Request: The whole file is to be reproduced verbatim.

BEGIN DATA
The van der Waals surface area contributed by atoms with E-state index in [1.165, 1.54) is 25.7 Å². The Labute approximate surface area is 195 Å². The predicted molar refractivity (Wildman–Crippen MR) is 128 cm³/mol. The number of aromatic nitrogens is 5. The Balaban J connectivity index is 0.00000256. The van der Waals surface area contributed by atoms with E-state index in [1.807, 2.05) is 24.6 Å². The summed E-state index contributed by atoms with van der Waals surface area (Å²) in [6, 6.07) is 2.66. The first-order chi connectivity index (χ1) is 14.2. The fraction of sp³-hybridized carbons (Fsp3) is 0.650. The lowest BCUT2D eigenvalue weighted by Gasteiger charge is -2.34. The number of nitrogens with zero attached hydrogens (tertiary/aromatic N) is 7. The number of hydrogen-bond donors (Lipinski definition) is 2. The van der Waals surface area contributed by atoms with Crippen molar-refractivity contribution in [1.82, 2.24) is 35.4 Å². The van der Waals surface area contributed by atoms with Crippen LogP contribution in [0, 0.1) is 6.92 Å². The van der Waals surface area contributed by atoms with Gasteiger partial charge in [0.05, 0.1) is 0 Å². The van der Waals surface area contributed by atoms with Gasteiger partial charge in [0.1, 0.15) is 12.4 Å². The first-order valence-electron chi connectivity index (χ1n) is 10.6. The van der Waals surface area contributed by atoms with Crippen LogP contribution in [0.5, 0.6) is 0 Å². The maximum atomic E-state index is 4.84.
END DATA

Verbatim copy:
The van der Waals surface area contributed by atoms with E-state index in [1.165, 1.54) is 25.7 Å². The Labute approximate surface area is 195 Å². The predicted molar refractivity (Wildman–Crippen MR) is 128 cm³/mol. The number of aromatic nitrogens is 5. The Balaban J connectivity index is 0.00000256. The van der Waals surface area contributed by atoms with E-state index in [1.807, 2.05) is 24.6 Å². The summed E-state index contributed by atoms with van der Waals surface area (Å²) in [6, 6.07) is 2.66. The first-order chi connectivity index (χ1) is 14.2. The fraction of sp³-hybridized carbons (Fsp3) is 0.650. The lowest BCUT2D eigenvalue weighted by Gasteiger charge is -2.34. The number of nitrogens with zero attached hydrogens (tertiary/aromatic N) is 7. The number of hydrogen-bond donors (Lipinski definition) is 2. The van der Waals surface area contributed by atoms with Crippen molar-refractivity contribution in [1.82, 2.24) is 35.4 Å². The van der Waals surface area contributed by atoms with Crippen LogP contribution in [0, 0.1) is 6.92 Å². The van der Waals surface area contributed by atoms with Gasteiger partial charge in [0.05, 0.1) is 0 Å². The van der Waals surface area contributed by atoms with Gasteiger partial charge in [0.1, 0.15) is 12.4 Å². The first-order valence-electron chi connectivity index (χ1n) is 10.6. The van der Waals surface area contributed by atoms with Crippen LogP contribution in [0.5, 0.6) is 0 Å². The maximum atomic E-state index is 4.84.